TESPA takes action to halt rock crushing plant

Staff Report

WIMBERLEY – A proposed quarry and rock crushing plant in Hays County is not getting the green light from all sides.

The Trinity Edwards Springs Protection Association (TESPA) has sent the attached Notice of Intent (NOI) to sue Far South Mining LLC to stop the proposed quarry and rock crushing plant on the Needmore Ranch between Wimberley and San Marcos.

The legal action seeks to protect groundwater in the Edwards Aquifer Authority’s jurisdictional “red zone” and endangered species living in the karst aquifer that flows out at Fern Bank Springs into the Blanco River and nearby San Marcos Springs. TESPA aims to protect the water and endangered species through the Endangered Species Act, Clean Water Act and Edwards Aquifer Protection Plan.   

There are concerns that the operation would likely cause “take” of several endangered species including the Comal Springs Dryopid Beetle, Golden-cheeked Warbler, San Marcos Springs Salamander and Texas Blind Salamander, while also polluting water in the aquifer. 

Under the Endangered Species Act, the Fern Bank Springs at Needmore Ranch is designated as a “critical habitat” for the Comal Springs Dryopid Beetle.

“TESPA is taking this action in our role to protect and preserve our groundwater, aquifers, springs, the Blanco River, and this area of the Hill Country,” stated Patrick Cox, TESPA Executive Director. “Far South Mining LLC’s proposed quarry and rock crushing operation on the Needmore Ranch pose real threats to federally protected endangered species and their designated critical habitat, and to this very sensitive aquifer and groundwater. This proposed operation should be immediately canceled.”

TESPA’s NOI letter lays out the threats and harms that will result from the proposed rock mining and crushing operation, such as: lowering of local groundwater and surface water levels from mining operations and dewatering, changes in turbidity levels in groundwater/surface water due to blasting and quarry operation, interruption of groundwater conduit flow paths by rock removal and/or blasting in karst systems, temperature change (thermal impacts) in springs and surface water streams, seismic impacts to endangered species, impacts to groundwater/surface water quality from hazardous chemical spills and blasting residuals, impacts from point and nonpoint sources of dust to surface water and groundwater from stormwater runoff and fugitive dust, destruction of sensitive superficial karst features, such as caves, disruption of natural drainage patterns and stream morphology, pollution from residues of nitrates and petroleum products accumulating in the stormwater runoff and groundwater from the ammonium nitrate blasting slurry and related activities, and leaks and spills of petroleum products from equipment as well as the risk of outright spills.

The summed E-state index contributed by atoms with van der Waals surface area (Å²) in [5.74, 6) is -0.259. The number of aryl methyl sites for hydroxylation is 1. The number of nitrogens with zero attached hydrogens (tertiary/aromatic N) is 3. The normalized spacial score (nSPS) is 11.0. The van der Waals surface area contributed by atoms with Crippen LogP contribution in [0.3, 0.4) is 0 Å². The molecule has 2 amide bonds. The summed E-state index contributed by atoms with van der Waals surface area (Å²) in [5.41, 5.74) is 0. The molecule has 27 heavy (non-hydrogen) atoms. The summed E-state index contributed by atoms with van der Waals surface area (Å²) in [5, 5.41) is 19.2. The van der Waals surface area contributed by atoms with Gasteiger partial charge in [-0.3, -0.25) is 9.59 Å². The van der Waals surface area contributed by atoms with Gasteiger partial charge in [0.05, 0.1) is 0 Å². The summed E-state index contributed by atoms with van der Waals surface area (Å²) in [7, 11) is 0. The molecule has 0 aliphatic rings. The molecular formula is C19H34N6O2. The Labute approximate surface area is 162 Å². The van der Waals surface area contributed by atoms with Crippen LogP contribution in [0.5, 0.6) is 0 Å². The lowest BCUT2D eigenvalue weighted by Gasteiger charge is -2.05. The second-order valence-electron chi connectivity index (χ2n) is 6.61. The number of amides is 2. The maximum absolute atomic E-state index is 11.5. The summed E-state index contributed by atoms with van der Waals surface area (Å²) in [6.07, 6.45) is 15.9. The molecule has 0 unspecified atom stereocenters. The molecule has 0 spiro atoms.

In doing this, TESPA seeks to prevent Far South Mining LLC (FSM) from moving forward with its proposed quarry operations on 185 acres with activities that involve blasting, operation of heavy equipment, rock crushing and the transport of an estimated at least 100 truckloads of rock per day. 

“Texas has the most polluted water in the United States,” said Jeff Mundy, TESPA’s attorney.  “This area of the Edwards Aquifer is some of the best quality water remaining in the state. When I was a boy, we camped, swam and drank the water straight from the Blanco River. We must protect our rivers, aquifers and groundwater so future generations have the same opportunities for clean, safe water.”

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